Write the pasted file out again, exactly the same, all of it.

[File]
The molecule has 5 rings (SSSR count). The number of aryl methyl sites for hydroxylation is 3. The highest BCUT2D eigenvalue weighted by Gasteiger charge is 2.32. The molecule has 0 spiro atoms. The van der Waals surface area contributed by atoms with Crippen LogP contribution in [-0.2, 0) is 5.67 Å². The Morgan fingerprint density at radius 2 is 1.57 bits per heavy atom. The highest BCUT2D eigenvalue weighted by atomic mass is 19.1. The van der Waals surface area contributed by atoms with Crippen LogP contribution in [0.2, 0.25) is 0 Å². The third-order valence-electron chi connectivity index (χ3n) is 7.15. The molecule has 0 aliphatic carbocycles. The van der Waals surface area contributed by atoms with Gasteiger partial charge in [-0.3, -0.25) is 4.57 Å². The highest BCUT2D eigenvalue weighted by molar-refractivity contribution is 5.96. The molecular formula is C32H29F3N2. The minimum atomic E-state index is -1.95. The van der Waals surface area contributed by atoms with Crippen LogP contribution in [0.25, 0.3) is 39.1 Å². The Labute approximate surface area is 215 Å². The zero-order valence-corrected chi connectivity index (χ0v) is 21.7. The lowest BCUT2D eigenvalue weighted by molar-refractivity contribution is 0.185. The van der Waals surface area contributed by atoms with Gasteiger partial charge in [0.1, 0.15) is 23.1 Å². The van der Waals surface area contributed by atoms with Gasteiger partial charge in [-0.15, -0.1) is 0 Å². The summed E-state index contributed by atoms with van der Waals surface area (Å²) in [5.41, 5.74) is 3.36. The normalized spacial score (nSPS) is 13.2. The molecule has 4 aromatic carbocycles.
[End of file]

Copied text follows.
The molecule has 5 rings (SSSR count). The number of aryl methyl sites for hydroxylation is 3. The highest BCUT2D eigenvalue weighted by Gasteiger charge is 2.32. The molecule has 0 spiro atoms. The van der Waals surface area contributed by atoms with Crippen LogP contribution in [-0.2, 0) is 5.67 Å². The Morgan fingerprint density at radius 2 is 1.57 bits per heavy atom. The highest BCUT2D eigenvalue weighted by atomic mass is 19.1. The van der Waals surface area contributed by atoms with Crippen LogP contribution in [0.2, 0.25) is 0 Å². The third-order valence-electron chi connectivity index (χ3n) is 7.15. The molecule has 0 aliphatic carbocycles. The van der Waals surface area contributed by atoms with Gasteiger partial charge in [-0.3, -0.25) is 4.57 Å². The highest BCUT2D eigenvalue weighted by molar-refractivity contribution is 5.96. The molecular formula is C32H29F3N2. The minimum atomic E-state index is -1.95. The van der Waals surface area contributed by atoms with Crippen LogP contribution in [0.25, 0.3) is 39.1 Å². The Labute approximate surface area is 215 Å². The zero-order valence-corrected chi connectivity index (χ0v) is 21.7. The lowest BCUT2D eigenvalue weighted by molar-refractivity contribution is 0.185. The van der Waals surface area contributed by atoms with Gasteiger partial charge in [0.1, 0.15) is 23.1 Å². The van der Waals surface area contributed by atoms with Gasteiger partial charge in [-0.15, -0.1) is 0 Å². The summed E-state index contributed by atoms with van der Waals surface area (Å²) in [5.41, 5.74) is 3.36. The normalized spacial score (nSPS) is 13.2. The molecule has 4 aromatic carbocycles.